As global petroleum resources decline and the cost of imported oil escalates, agriculture producers around the world have been researching and testing food and non-food biofuels as an alternative to meet the growing demand for energy.
Biodiesel is experiencing a historic surge worldwide and a rapid expansion in production capacity is being observed not only in developed countries such as Germany, Italy, France, and the United States but also in developing countries such as Brazil, Argentina, and Indonesia. Interest in and expansion of renewable fuel production has been fostered by mandates and financial incentives offered by governments, like the Obama Administration’s Renewable Fuels Standard requiring the production of 36 billion gallons of biofuels by 2022.
The push for biofuels got its big start with President Bush's plan for biofuels from crops in 2007, and ethanol is now big business. By 2009 just over 25 percent of U.S. grain crops was being used to create ethanol for cars. But while the idea of crops-for-fuel is not new, research and experience is slowing interest in ethanol produced from corn, sorghum, sugarcane, and other traditional food and non-food crops as more attention is being focused on oilseed as a better, lower-cost alternative that uses less land traditionally dedicated to food crops.
Recognizing the need to limit acres for biofuel and a desire to lower the cost of biofuel production and increase yields, potential growers have been taking at look at alternative oilseed crops including sunflower, canola, flax, soybean, castor and camelina. In India and Australia, a legume, Pongamiapinnata, a tree that produces seeds containing 30 to 40 percent oil, is becoming a popular oilseed choice for biofuel production and has captured the attention of U.S. growers.
Tom Schenk, a farm land broker by trade and now business development director for a Bioenergy firm, was so impressed with the “energy tree” that he has been involved in establishing test groves across Texas to determine the tree’s adaptability to the Texas environment.
“While we are in the early stages of our research and development in Texas, we are most pleased with results. Pongamia is tolerant to saline and alkaline soils, it can withstand harsh climates and marginal land and is one of the few nitrogen-fixing trees producing seeds containing 30 to 40 percent oil,” he says.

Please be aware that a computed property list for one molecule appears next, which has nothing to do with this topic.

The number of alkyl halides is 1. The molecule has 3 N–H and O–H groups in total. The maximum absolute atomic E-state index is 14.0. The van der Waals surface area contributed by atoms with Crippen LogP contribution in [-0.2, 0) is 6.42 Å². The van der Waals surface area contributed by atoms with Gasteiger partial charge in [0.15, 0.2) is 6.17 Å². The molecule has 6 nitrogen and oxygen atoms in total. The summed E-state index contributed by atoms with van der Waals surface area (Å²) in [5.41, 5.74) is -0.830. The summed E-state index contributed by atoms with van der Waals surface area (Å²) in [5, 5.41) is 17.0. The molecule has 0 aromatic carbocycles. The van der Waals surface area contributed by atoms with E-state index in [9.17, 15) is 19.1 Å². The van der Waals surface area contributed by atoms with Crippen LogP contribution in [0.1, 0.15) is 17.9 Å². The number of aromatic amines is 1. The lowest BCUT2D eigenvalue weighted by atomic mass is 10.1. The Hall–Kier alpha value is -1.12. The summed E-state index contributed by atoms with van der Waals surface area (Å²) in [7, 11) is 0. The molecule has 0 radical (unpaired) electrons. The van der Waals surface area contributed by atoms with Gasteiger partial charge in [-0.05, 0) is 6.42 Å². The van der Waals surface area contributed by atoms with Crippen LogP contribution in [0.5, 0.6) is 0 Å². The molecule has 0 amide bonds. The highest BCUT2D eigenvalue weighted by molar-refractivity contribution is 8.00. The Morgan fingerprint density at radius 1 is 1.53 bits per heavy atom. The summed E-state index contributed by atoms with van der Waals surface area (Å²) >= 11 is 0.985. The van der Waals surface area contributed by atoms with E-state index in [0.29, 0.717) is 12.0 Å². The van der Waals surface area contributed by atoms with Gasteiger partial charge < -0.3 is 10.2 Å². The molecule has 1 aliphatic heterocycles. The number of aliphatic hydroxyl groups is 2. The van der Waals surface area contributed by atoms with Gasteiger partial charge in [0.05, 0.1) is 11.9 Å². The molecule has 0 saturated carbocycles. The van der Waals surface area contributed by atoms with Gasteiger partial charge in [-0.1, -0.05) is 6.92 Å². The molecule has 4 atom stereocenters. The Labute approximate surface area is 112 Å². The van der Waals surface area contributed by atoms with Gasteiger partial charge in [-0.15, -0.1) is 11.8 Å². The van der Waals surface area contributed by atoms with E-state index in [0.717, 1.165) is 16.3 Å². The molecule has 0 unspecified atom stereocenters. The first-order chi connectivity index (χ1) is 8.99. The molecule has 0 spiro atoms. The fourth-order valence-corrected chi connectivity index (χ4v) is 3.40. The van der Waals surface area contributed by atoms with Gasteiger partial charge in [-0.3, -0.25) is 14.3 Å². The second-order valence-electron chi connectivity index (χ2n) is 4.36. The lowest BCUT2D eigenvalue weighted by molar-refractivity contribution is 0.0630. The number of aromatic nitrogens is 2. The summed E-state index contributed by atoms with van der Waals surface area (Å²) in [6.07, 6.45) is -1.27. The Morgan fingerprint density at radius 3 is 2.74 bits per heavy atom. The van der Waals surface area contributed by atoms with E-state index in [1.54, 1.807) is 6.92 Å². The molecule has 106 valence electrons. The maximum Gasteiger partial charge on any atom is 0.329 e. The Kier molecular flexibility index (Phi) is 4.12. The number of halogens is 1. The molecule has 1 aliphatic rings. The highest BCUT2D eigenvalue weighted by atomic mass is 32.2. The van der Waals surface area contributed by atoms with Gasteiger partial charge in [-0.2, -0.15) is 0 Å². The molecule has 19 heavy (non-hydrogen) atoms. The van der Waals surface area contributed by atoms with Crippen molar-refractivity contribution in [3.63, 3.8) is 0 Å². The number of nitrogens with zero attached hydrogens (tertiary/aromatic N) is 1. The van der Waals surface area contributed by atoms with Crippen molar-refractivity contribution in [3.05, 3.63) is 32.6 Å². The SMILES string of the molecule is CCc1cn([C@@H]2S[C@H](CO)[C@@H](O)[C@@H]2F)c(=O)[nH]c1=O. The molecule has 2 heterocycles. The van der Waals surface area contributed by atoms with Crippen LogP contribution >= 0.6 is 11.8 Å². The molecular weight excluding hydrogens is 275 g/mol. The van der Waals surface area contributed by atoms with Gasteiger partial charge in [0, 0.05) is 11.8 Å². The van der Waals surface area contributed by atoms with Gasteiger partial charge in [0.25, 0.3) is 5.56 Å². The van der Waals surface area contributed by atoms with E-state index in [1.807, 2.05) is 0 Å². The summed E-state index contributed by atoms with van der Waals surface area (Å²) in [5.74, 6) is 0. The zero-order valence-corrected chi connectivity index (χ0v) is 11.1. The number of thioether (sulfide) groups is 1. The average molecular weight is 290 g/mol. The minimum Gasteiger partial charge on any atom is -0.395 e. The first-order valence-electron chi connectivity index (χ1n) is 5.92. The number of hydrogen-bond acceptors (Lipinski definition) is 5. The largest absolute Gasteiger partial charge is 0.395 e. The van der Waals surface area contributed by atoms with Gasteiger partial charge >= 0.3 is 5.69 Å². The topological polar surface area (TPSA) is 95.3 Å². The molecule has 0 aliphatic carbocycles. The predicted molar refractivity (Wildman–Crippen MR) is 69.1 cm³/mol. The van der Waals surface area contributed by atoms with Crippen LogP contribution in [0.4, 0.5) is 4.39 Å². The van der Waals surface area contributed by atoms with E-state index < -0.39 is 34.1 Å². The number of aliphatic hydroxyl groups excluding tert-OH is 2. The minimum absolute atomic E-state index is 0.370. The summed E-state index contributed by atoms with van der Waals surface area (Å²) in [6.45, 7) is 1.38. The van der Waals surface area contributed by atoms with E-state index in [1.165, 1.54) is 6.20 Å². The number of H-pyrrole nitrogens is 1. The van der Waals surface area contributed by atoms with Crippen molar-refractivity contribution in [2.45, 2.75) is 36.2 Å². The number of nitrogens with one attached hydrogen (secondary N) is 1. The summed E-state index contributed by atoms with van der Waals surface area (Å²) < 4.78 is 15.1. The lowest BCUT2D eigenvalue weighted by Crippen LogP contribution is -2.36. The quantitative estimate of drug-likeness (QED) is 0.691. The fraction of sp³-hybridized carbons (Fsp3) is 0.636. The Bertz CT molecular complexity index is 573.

Schenk has been instrumental in helping to establish a grove of some 30,000 trees near San Isidro, Texas, west of Zapata and north of Edinburg in the Lower Rio Grande Valley. In addition, groves of pongamia have been planted near El Campo. He says industry interest in Texas has been sparked as well as evidenced by Formosa Plastics leasing land to test plant the trees.
“This is a hearty tree with a 30-foot tap root. It can tolerate extreme temperatures and harsh sunlight, and the seed that it develops can be harvested with a nut shaker, and a peanut sheller and soybean crusher do a good job preparing the seed for biofuel application,” he says.
The seed cake from production can be used as a high nitrogen fertilizer and when blended with soybean is a high protein animal feed.
“Since this legume fixes nitrogen in soil, we discovered early on that grasses beneath the trees last year were lush and green, and cows from an adjacent pasture had broken through a fence and were grazing on it at a time when almost all forage had been grazed out or destroyed from the drought, so we’re talking about an energy crop that can offer added benefit to growers,” he said.
Since pongamia fixes nitrogen in the soil, Schenk says growers could intercrop with faster growing grasses before the canopy eventually restricts sunlight exposure.
Pongamia seed oil as a bio- fuel has physical properties very similar to conventional diesel. Emission properties, however, are cleaner for biofuel than for conventional diesel. It has no polyaromatic compounds and features reduced toxic smoke and soot emissions. In addition, the same oil is used as fuel for cooking and the oil is also used as a lubricant, water-paint binder, pesticide, and in soap making and tanning industries in other countries.
In India, where the tree is extensively used as an energy crop, dried leaves are used as an insect repellent in stored grains. The press cake, when applied to the soil, has pesticidal value, particularly against nematodes.
“Looking at the current policy for promotion of biofuels, pongamia seems to be more promising than other feedstock and we’re hopeful our trial will demonstrate its adaptation to large scale production in Texas,” Schenk adds.
As with any other tree crop, pongamia requires 4 to 5 years before the tree is mature enough to be commercially harvested. However, it is also a fast growing tree and tree life can extend far beyond 50 years.
“The advantages are many and the results are promising,” Schenk says.
Schenk is affiliated with Terviva Bioenergy as director of business development, a bioenergy firm promoting the product nationwide as an alternative energy crop. More information is available at http://terviva.com/index.php.